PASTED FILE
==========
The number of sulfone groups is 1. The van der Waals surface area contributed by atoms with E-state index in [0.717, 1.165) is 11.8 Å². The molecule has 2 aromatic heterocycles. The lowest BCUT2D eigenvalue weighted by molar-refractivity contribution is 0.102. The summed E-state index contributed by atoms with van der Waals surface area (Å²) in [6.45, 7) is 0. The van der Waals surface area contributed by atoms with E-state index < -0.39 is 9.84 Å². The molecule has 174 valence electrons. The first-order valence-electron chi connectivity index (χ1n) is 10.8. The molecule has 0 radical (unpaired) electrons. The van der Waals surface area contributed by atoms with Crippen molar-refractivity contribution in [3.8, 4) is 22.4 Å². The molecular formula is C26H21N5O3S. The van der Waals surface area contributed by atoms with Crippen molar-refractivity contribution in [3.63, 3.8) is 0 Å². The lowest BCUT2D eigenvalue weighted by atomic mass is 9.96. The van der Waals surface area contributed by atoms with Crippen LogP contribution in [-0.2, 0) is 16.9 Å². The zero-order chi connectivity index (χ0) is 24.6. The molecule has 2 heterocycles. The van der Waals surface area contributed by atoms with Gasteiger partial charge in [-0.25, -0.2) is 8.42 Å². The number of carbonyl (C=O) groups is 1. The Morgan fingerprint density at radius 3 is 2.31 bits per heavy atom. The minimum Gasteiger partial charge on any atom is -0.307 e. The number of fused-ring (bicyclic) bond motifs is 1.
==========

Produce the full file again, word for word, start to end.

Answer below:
The number of sulfone groups is 1. The van der Waals surface area contributed by atoms with E-state index in [0.717, 1.165) is 11.8 Å². The molecule has 2 aromatic heterocycles. The lowest BCUT2D eigenvalue weighted by molar-refractivity contribution is 0.102. The summed E-state index contributed by atoms with van der Waals surface area (Å²) in [6.45, 7) is 0. The van der Waals surface area contributed by atoms with E-state index < -0.39 is 9.84 Å². The molecule has 174 valence electrons. The first-order valence-electron chi connectivity index (χ1n) is 10.8. The molecule has 0 radical (unpaired) electrons. The van der Waals surface area contributed by atoms with Crippen molar-refractivity contribution in [3.8, 4) is 22.4 Å². The molecular formula is C26H21N5O3S. The van der Waals surface area contributed by atoms with Crippen molar-refractivity contribution in [3.63, 3.8) is 0 Å². The lowest BCUT2D eigenvalue weighted by atomic mass is 9.96. The van der Waals surface area contributed by atoms with Crippen LogP contribution in [-0.2, 0) is 16.9 Å². The zero-order chi connectivity index (χ0) is 24.6. The molecule has 2 heterocycles. The van der Waals surface area contributed by atoms with Gasteiger partial charge in [-0.25, -0.2) is 8.42 Å². The number of carbonyl (C=O) groups is 1. The Morgan fingerprint density at radius 3 is 2.31 bits per heavy atom. The minimum Gasteiger partial charge on any atom is -0.307 e. The number of fused-ring (bicyclic) bond motifs is 1.